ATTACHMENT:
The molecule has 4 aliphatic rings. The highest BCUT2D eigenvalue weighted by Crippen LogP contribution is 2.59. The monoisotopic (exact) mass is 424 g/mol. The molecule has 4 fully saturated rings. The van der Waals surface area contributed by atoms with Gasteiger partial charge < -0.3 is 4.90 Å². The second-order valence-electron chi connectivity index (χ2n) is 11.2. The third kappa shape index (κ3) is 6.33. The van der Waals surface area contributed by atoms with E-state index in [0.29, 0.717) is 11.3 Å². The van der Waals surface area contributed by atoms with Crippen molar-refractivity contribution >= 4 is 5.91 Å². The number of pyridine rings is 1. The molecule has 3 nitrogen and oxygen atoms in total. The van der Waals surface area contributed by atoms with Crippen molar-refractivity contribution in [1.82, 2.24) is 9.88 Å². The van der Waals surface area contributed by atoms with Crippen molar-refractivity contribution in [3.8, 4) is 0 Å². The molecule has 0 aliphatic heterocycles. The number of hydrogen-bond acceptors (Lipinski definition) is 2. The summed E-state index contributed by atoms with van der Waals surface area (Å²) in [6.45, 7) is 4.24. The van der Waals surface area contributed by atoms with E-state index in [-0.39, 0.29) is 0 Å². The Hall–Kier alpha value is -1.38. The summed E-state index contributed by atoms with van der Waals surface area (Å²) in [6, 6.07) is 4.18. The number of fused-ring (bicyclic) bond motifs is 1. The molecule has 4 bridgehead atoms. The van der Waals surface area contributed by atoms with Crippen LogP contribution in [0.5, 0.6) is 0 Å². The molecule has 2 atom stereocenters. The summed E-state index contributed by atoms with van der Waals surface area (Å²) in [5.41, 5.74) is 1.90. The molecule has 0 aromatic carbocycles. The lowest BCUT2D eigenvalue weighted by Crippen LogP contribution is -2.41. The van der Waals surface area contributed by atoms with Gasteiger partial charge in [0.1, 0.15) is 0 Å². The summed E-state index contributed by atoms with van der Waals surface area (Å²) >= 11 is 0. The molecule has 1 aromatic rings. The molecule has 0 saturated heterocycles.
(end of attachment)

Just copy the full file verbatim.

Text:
The molecule has 4 aliphatic rings. The highest BCUT2D eigenvalue weighted by Crippen LogP contribution is 2.59. The monoisotopic (exact) mass is 424 g/mol. The molecule has 4 fully saturated rings. The van der Waals surface area contributed by atoms with Gasteiger partial charge < -0.3 is 4.90 Å². The second-order valence-electron chi connectivity index (χ2n) is 11.2. The third kappa shape index (κ3) is 6.33. The van der Waals surface area contributed by atoms with E-state index in [0.29, 0.717) is 11.3 Å². The van der Waals surface area contributed by atoms with Crippen molar-refractivity contribution >= 4 is 5.91 Å². The number of pyridine rings is 1. The molecule has 3 nitrogen and oxygen atoms in total. The van der Waals surface area contributed by atoms with Crippen molar-refractivity contribution in [1.82, 2.24) is 9.88 Å². The van der Waals surface area contributed by atoms with Crippen molar-refractivity contribution in [3.8, 4) is 0 Å². The molecule has 0 aliphatic heterocycles. The number of hydrogen-bond acceptors (Lipinski definition) is 2. The summed E-state index contributed by atoms with van der Waals surface area (Å²) in [6.45, 7) is 4.24. The van der Waals surface area contributed by atoms with E-state index in [-0.39, 0.29) is 0 Å². The Hall–Kier alpha value is -1.38. The summed E-state index contributed by atoms with van der Waals surface area (Å²) in [6, 6.07) is 4.18. The number of fused-ring (bicyclic) bond motifs is 1. The molecule has 4 bridgehead atoms. The van der Waals surface area contributed by atoms with Crippen LogP contribution in [0.5, 0.6) is 0 Å². The molecule has 2 atom stereocenters. The summed E-state index contributed by atoms with van der Waals surface area (Å²) in [5.41, 5.74) is 1.90. The molecule has 0 aromatic carbocycles. The lowest BCUT2D eigenvalue weighted by Crippen LogP contribution is -2.41. The van der Waals surface area contributed by atoms with Gasteiger partial charge in [0.1, 0.15) is 0 Å². The summed E-state index contributed by atoms with van der Waals surface area (Å²) >= 11 is 0. The molecule has 1 aromatic rings. The molecule has 0 saturated heterocycles.